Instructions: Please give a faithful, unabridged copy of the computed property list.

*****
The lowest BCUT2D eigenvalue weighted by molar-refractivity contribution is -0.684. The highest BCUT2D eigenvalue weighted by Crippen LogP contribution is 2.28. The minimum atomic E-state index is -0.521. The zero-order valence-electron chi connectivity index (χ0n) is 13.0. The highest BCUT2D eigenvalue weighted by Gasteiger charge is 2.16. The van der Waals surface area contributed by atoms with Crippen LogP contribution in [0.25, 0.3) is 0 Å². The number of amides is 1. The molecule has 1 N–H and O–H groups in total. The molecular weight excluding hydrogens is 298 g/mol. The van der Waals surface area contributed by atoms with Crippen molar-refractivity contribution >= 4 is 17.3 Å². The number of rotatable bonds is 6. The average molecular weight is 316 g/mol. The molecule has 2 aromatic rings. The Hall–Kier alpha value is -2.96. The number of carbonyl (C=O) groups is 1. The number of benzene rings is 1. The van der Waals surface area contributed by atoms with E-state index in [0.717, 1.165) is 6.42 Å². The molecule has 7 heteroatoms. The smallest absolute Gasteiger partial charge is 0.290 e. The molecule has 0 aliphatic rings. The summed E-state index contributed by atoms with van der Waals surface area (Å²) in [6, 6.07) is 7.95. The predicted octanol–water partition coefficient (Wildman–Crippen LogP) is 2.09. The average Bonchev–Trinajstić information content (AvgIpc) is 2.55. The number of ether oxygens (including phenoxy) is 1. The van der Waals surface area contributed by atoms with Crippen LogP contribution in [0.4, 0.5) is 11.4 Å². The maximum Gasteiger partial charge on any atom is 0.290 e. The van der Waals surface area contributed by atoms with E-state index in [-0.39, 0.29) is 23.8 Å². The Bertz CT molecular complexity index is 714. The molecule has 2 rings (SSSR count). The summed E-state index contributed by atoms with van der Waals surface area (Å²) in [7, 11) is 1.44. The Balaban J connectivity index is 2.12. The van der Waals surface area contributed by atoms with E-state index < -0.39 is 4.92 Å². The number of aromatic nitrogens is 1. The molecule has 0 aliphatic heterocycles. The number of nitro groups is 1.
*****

The lowest BCUT2D eigenvalue weighted by molar-refractivity contribution is -0.684. The highest BCUT2D eigenvalue weighted by Crippen LogP contribution is 2.28. The minimum atomic E-state index is -0.521. The zero-order valence-electron chi connectivity index (χ0n) is 13.0. The highest BCUT2D eigenvalue weighted by Gasteiger charge is 2.16. The van der Waals surface area contributed by atoms with Crippen LogP contribution in [0.25, 0.3) is 0 Å². The number of amides is 1. The molecule has 1 N–H and O–H groups in total. The molecular weight excluding hydrogens is 298 g/mol. The van der Waals surface area contributed by atoms with Crippen molar-refractivity contribution >= 4 is 17.3 Å². The number of rotatable bonds is 6. The average molecular weight is 316 g/mol. The molecule has 2 aromatic rings. The Hall–Kier alpha value is -2.96. The number of carbonyl (C=O) groups is 1. The number of benzene rings is 1. The van der Waals surface area contributed by atoms with E-state index in [0.717, 1.165) is 6.42 Å². The molecule has 7 heteroatoms. The smallest absolute Gasteiger partial charge is 0.290 e. The molecule has 0 aliphatic rings. The summed E-state index contributed by atoms with van der Waals surface area (Å²) in [6, 6.07) is 7.95. The predicted octanol–water partition coefficient (Wildman–Crippen LogP) is 2.09. The average Bonchev–Trinajstić information content (AvgIpc) is 2.55. The number of ether oxygens (including phenoxy) is 1. The van der Waals surface area contributed by atoms with Crippen LogP contribution in [0.4, 0.5) is 11.4 Å². The maximum Gasteiger partial charge on any atom is 0.290 e. The van der Waals surface area contributed by atoms with E-state index in [-0.39, 0.29) is 23.8 Å². The Bertz CT molecular complexity index is 714. The molecule has 2 rings (SSSR count). The summed E-state index contributed by atoms with van der Waals surface area (Å²) in [7, 11) is 1.44. The Balaban J connectivity index is 2.12. The van der Waals surface area contributed by atoms with E-state index < -0.39 is 4.92 Å². The number of aromatic nitrogens is 1. The molecule has 0 aliphatic heterocycles. The number of nitro groups is 1.